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Greetings - our N and P system requires that we remove up to five gallons of water per day.

Generally we add to beds or trees so as not to waste.

I am curious though - can one pasteurize, bottle and preserve to resell through our markets?

Any insight is appreciated.

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There is a process you can go through to pasteurize your "fish water".  The nutrients will still be there, and a valuable source of nutrients for plants.  The pasteurization will however kill all the beneficial microbes present that are a huge benefit to soils and the conversion  of nutrients to their plant available forms and in absorbtion.  You will need to be sure that you label this carefully.  States have varying regulations as to what you can call such a liquid (such as "fertilizer' or "soil amendment" etc.). If you sell commercially you will have to be sure that it consistently containts what you say it does on the lable.  This will mean that what you feed the fish (that goes into the make-up of the water, and volume and the quality of their poop), whether you have redworms in a media bed will all effect the water you remove from your system as far as these contents are concerned.  This is that same thing that those who sell bottled "worm casting tea"  in stores have to deal with.

    Can you avoid pasteurization and still sell the stuff.  Yes, and no.  Yes you could sell it fresh at a Farmers' Market or off your farm as a fresh product, not sealed up in an air-tight container.  Here's the "no": If you seal it up without pasteurization you will have a growing petri-dish effect and run the risk of bombing someone's prized garden with an ooze that can kill their soil, plants and such....

  We brew  fresh redworm casting tea at our Redworm Farm in 55 gallon drums that goes to various organic farms, vineyards and homes.  We are very careful about our claims, and we will only provide it fresh.  This way we know it is a top quality product and will be a benefit and not a liability.This would be the same for any "fish water" product  from your place.  Really look into your state laws.  Know your process and your product. 

  I hope this is helpful in your decision making process.

  Others may have input that is more specific to the water strictly from AP systems.

 

I appreciate your time - great information, thank you.

Converse said:

There is a process you can go through to pasteurize your "fish water".  The nutrients will still be there, and a valuable source of nutrients for plants.  The pasteurization will however kill all the beneficial microbes present that are a huge benefit to soils and the conversion  of nutrients to their plant available forms and in absorbtion.  You will need to be sure that you label this carefully.  States have varying regulations as to what you can call such a liquid (such as "fertilizer' or "soil amendment" etc.). If you sell commercially you will have to be sure that it consistently containts what you say it does on the lable.  This will mean that what you feed the fish (that goes into the make-up of the water, and volume and the quality of their poop), whether you have redworms in a media bed will all effect the water you remove from your system as far as these contents are concerned.  This is that same thing that those who sell bottled "worm casting tea"  in stores have to deal with.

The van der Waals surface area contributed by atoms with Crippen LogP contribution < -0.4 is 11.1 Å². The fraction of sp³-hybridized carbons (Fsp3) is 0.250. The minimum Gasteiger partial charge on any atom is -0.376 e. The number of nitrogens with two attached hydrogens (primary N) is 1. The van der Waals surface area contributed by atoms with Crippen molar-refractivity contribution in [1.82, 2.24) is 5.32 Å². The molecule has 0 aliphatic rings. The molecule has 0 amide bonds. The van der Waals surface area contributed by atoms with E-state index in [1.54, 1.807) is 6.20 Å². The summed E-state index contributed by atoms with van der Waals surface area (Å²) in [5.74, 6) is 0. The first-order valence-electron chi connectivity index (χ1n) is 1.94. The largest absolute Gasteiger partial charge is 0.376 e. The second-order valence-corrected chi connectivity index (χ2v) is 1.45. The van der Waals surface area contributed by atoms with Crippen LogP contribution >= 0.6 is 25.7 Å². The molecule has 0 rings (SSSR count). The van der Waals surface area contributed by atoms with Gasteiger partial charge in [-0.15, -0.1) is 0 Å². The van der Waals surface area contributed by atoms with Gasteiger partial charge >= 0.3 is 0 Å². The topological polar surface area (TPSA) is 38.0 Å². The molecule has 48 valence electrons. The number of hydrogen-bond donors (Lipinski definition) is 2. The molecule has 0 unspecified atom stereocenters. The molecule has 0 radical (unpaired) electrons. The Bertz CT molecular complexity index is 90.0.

Can you avoid pasteurization and still sell the stuff.  Yes, and no.  Yes you could sell it fresh at a Farmers' Market or off your farm as a fresh product, not sealed up in an air-tight container.  Here's the "no": If you seal it up without pasteurization you will have a growing petri-dish effect and run the risk of bombing someone's prized garden with an ooze that can kill their soil, plants and such....

  We brew  fresh redworm casting tea at our Redworm Farm in 55 gallon drums that goes to various organic farms, vineyards and homes.  We are very careful about our claims, and we will only provide it fresh.  This way we know it is a top quality product and will be a benefit and not a liability.This would be the same for any "fish water" product  from your place.  Really look into your state laws.  Know your process and your product. 

  I hope this is helpful in your decision making process.

  Others may have input that is more specific to the water strictly from AP systems.

 

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